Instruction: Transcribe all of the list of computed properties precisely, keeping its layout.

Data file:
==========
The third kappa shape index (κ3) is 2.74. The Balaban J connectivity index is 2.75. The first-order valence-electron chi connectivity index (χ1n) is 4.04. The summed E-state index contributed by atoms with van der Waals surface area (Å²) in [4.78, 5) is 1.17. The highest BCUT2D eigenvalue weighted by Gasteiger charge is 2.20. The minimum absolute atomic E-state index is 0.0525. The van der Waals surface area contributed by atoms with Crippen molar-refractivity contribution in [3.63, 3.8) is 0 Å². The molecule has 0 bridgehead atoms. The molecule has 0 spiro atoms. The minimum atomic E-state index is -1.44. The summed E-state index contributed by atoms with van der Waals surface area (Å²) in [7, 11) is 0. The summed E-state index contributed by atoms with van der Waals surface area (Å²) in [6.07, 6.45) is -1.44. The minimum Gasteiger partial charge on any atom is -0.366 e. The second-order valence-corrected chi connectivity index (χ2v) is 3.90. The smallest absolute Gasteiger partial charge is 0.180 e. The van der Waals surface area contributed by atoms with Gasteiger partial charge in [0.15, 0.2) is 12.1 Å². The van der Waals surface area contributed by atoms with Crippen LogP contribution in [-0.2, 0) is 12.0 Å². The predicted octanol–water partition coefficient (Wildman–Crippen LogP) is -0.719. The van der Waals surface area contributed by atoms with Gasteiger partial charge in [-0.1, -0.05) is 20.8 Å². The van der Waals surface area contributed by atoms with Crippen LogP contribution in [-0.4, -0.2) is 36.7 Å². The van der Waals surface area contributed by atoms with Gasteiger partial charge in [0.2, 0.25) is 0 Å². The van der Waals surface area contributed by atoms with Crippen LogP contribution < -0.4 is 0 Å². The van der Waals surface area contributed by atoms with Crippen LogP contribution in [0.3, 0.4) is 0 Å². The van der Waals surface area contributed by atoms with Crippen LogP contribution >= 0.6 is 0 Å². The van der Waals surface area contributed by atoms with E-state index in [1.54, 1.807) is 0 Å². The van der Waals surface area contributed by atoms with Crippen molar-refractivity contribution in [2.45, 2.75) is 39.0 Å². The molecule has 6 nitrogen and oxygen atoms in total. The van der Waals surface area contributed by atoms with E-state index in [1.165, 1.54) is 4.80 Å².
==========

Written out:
The third kappa shape index (κ3) is 2.74. The Balaban J connectivity index is 2.75. The first-order valence-electron chi connectivity index (χ1n) is 4.04. The summed E-state index contributed by atoms with van der Waals surface area (Å²) in [4.78, 5) is 1.17. The highest BCUT2D eigenvalue weighted by Gasteiger charge is 2.20. The minimum absolute atomic E-state index is 0.0525. The van der Waals surface area contributed by atoms with Crippen molar-refractivity contribution in [3.63, 3.8) is 0 Å². The molecule has 0 bridgehead atoms. The molecule has 0 spiro atoms. The minimum atomic E-state index is -1.44. The summed E-state index contributed by atoms with van der Waals surface area (Å²) in [7, 11) is 0. The summed E-state index contributed by atoms with van der Waals surface area (Å²) in [6.07, 6.45) is -1.44. The minimum Gasteiger partial charge on any atom is -0.366 e. The second-order valence-corrected chi connectivity index (χ2v) is 3.90. The smallest absolute Gasteiger partial charge is 0.180 e. The van der Waals surface area contributed by atoms with Gasteiger partial charge in [0.15, 0.2) is 12.1 Å². The van der Waals surface area contributed by atoms with Crippen LogP contribution in [-0.2, 0) is 12.0 Å². The predicted octanol–water partition coefficient (Wildman–Crippen LogP) is -0.719. The van der Waals surface area contributed by atoms with Gasteiger partial charge in [-0.1, -0.05) is 20.8 Å². The van der Waals surface area contributed by atoms with Crippen LogP contribution in [-0.4, -0.2) is 36.7 Å². The van der Waals surface area contributed by atoms with Gasteiger partial charge in [0.2, 0.25) is 0 Å². The van der Waals surface area contributed by atoms with Crippen LogP contribution < -0.4 is 0 Å². The van der Waals surface area contributed by atoms with Crippen LogP contribution in [0.3, 0.4) is 0 Å². The van der Waals surface area contributed by atoms with Crippen LogP contribution >= 0.6 is 0 Å². The van der Waals surface area contributed by atoms with E-state index in [1.54, 1.807) is 0 Å². The van der Waals surface area contributed by atoms with Crippen molar-refractivity contribution in [2.45, 2.75) is 39.0 Å². The molecule has 6 nitrogen and oxygen atoms in total. The van der Waals surface area contributed by atoms with E-state index in [1.165, 1.54) is 4.80 Å².